Depends: A cavus deformity does place asymmetric stress on the cartilage of the ankle joint. The deformity should be corrected to give a stable foot in order to lessen the progression of OA. This should be evaluated by an orthopaedic surgeon who has completed a foot and ankle reconstruction fellowship. Keith Wapner is in Philadelphia and has extensive experience with this type of problem. ...Read more

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My left foot towards sideways/outwards, even in different shoes. I'm 67, 6' tall woman, narrow feet with high arch, hammer/crossed toes & neuropathy.

My left foot towards sideways/outwards, even in different shoes.  I'm 67, 6' tall woman, narrow feet with high arch, hammer/crossed toes & neuropathy.

Hip muscle weakness: The neuropathy has not caused the lateral deviation In the foot placement. This is typically a hip,muscle weakness. You should be in a better shoe,to,accommodate the hammer toes, or see a podiatrist to determine if foot reconstruction is needed for these multiple maladies ...Read more

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Where can I find ultrasound images of fetal congenital heart defects?

Where can I find ultrasound images of fetal congenital heart defects?

Www.thefetus.net.: Try the above website for many fetal anomalies, including cardiac lesions. ...Read more

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What is a congenital deformity or malformation?

What is a congenital deformity or malformation?

Abnormal birth: Any abnormality in the baby is considered a malformation. It can be as simple as an extra digit or as severe as multiple malformation syndromes that can be lethal to the newborn. ...Read more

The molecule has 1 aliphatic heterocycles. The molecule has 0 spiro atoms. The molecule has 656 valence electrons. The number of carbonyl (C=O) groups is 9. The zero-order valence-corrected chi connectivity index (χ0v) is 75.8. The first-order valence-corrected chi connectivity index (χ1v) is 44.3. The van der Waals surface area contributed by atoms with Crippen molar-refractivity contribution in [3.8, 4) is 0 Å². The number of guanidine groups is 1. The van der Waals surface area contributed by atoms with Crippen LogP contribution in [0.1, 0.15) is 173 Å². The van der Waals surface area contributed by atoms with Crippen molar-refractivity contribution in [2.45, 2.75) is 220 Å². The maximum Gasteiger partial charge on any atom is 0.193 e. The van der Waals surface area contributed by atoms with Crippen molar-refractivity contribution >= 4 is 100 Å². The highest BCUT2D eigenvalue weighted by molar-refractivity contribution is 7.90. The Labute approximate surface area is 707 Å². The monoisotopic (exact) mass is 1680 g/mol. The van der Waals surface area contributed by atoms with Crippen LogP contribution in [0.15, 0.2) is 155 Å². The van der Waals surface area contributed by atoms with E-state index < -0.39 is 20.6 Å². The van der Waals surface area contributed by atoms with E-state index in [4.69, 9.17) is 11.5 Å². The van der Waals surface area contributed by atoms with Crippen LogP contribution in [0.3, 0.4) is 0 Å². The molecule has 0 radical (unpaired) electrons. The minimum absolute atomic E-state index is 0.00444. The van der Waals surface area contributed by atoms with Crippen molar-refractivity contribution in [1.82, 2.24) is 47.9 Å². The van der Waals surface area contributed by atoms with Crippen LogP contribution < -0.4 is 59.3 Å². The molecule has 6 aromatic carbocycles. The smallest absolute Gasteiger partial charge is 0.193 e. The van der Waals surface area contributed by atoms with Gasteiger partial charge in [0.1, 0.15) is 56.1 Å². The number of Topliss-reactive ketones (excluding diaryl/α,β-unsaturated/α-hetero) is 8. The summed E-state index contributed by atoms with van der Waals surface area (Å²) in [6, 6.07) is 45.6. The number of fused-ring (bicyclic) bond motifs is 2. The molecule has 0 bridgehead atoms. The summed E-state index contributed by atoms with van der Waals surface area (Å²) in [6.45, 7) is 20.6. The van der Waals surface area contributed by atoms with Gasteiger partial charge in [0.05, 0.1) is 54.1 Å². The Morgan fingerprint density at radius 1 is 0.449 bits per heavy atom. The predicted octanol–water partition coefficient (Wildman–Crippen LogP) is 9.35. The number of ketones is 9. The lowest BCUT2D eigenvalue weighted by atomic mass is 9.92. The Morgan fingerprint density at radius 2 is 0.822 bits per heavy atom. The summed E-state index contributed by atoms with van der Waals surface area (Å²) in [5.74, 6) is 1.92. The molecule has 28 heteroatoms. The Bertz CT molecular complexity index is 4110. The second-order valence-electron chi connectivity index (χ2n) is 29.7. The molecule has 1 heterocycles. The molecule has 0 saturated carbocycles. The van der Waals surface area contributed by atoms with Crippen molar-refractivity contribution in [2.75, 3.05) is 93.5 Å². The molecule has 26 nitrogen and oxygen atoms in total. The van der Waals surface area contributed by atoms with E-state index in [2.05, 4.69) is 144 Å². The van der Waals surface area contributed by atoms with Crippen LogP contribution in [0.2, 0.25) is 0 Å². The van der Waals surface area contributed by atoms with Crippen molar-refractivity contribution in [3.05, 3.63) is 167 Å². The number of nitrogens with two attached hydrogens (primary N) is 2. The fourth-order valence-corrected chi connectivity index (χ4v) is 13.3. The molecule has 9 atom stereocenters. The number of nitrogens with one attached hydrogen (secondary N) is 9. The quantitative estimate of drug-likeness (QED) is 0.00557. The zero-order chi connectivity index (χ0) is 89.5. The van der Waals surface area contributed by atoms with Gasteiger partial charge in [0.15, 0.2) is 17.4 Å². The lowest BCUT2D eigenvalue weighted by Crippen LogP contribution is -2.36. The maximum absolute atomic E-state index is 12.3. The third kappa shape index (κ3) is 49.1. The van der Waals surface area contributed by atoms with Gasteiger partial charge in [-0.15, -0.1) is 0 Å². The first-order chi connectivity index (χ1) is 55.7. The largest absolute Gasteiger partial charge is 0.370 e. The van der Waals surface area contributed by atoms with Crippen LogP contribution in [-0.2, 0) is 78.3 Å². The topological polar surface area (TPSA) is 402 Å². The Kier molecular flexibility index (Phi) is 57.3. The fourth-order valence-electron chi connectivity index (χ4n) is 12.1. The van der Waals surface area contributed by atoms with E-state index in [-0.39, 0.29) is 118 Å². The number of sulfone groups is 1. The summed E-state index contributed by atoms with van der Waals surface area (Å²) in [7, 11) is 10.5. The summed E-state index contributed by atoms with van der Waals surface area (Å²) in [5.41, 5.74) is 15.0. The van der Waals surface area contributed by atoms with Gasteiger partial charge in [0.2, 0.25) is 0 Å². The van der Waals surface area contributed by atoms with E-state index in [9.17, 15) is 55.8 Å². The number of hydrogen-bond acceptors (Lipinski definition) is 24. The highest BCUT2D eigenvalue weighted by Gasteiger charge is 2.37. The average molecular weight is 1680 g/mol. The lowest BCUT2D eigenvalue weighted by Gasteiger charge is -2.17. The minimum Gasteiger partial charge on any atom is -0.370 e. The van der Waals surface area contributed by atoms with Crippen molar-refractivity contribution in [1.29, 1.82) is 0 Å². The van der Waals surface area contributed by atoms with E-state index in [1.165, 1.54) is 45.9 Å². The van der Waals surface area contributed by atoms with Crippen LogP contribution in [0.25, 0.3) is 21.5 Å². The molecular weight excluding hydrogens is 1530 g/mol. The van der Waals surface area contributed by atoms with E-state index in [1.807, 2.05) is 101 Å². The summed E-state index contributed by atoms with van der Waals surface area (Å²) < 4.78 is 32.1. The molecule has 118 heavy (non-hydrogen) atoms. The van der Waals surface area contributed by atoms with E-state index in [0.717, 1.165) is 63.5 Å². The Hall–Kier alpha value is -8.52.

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How frequently does talipes(club foot) with sandal gap in a foetus mean a chromosomal disorder?

0.08%: "Congenital clubfoot is present at birth (the definition of "congenital") and affects the foot and/or ankle. There is no known cause for clubfoot, and it is twice as common in male children as it is in female children. The frequency of congenital clubfoot is approximately 1 per 1,240 live births". from the Cleveland Clinic, ...Read more

Dr. Nikolaos Zacharias
848 doctors shared insights

Congenital Abnormalities (Definition)

Abnormalites that are present at birth. Also known as birth defects. For example- cleft palate is a congenital abnormalities. Another example congenital heart disease is the presence of a ...Read more


Club Foot (Definition)

A congenital condition characterized by a deformity (bending) of the foot, where the forefoot and ...Read more